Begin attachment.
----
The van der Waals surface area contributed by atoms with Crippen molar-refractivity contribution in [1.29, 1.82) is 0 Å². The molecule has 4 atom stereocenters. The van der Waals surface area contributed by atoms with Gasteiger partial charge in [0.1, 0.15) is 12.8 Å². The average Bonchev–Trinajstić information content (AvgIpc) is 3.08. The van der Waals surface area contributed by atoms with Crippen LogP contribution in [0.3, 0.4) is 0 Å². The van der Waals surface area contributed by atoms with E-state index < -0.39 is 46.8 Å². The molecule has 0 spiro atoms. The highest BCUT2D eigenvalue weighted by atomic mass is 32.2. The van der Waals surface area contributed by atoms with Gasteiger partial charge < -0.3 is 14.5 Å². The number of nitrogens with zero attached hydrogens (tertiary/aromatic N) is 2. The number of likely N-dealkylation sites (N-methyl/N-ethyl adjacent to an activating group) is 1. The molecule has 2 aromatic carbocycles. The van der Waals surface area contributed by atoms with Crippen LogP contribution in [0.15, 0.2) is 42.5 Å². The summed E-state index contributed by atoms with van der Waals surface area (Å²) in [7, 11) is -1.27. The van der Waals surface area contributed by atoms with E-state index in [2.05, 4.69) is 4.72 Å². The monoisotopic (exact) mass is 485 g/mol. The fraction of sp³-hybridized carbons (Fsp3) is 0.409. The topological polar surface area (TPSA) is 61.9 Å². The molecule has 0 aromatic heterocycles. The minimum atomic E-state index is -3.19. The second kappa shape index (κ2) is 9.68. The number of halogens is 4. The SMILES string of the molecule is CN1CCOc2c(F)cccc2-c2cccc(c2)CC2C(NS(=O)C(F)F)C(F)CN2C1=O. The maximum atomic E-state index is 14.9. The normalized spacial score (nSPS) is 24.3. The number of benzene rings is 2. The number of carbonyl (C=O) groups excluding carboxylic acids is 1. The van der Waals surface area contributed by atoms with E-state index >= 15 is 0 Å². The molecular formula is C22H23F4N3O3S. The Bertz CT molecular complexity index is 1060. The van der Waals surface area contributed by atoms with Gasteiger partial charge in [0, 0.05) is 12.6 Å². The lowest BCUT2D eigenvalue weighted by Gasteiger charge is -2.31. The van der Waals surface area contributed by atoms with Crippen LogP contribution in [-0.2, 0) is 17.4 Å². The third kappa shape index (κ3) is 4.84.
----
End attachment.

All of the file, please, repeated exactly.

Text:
The van der Waals surface area contributed by atoms with Crippen molar-refractivity contribution in [1.29, 1.82) is 0 Å². The molecule has 4 atom stereocenters. The van der Waals surface area contributed by atoms with Gasteiger partial charge in [0.1, 0.15) is 12.8 Å². The average Bonchev–Trinajstić information content (AvgIpc) is 3.08. The van der Waals surface area contributed by atoms with Crippen LogP contribution in [0.3, 0.4) is 0 Å². The van der Waals surface area contributed by atoms with E-state index < -0.39 is 46.8 Å². The molecule has 0 spiro atoms. The highest BCUT2D eigenvalue weighted by atomic mass is 32.2. The van der Waals surface area contributed by atoms with Gasteiger partial charge < -0.3 is 14.5 Å². The number of nitrogens with zero attached hydrogens (tertiary/aromatic N) is 2. The number of likely N-dealkylation sites (N-methyl/N-ethyl adjacent to an activating group) is 1. The molecule has 2 aromatic carbocycles. The van der Waals surface area contributed by atoms with Crippen LogP contribution in [0.15, 0.2) is 42.5 Å². The summed E-state index contributed by atoms with van der Waals surface area (Å²) in [7, 11) is -1.27. The van der Waals surface area contributed by atoms with E-state index in [2.05, 4.69) is 4.72 Å². The monoisotopic (exact) mass is 485 g/mol. The fraction of sp³-hybridized carbons (Fsp3) is 0.409. The topological polar surface area (TPSA) is 61.9 Å². The molecule has 0 aromatic heterocycles. The minimum atomic E-state index is -3.19. The second kappa shape index (κ2) is 9.68. The number of halogens is 4. The SMILES string of the molecule is CN1CCOc2c(F)cccc2-c2cccc(c2)CC2C(NS(=O)C(F)F)C(F)CN2C1=O. The maximum atomic E-state index is 14.9. The normalized spacial score (nSPS) is 24.3. The number of benzene rings is 2. The number of carbonyl (C=O) groups excluding carboxylic acids is 1. The van der Waals surface area contributed by atoms with E-state index >= 15 is 0 Å². The molecular formula is C22H23F4N3O3S. The Bertz CT molecular complexity index is 1060. The van der Waals surface area contributed by atoms with Gasteiger partial charge in [0, 0.05) is 12.6 Å². The lowest BCUT2D eigenvalue weighted by Gasteiger charge is -2.31. The van der Waals surface area contributed by atoms with Crippen LogP contribution in [-0.2, 0) is 17.4 Å². The third kappa shape index (κ3) is 4.84.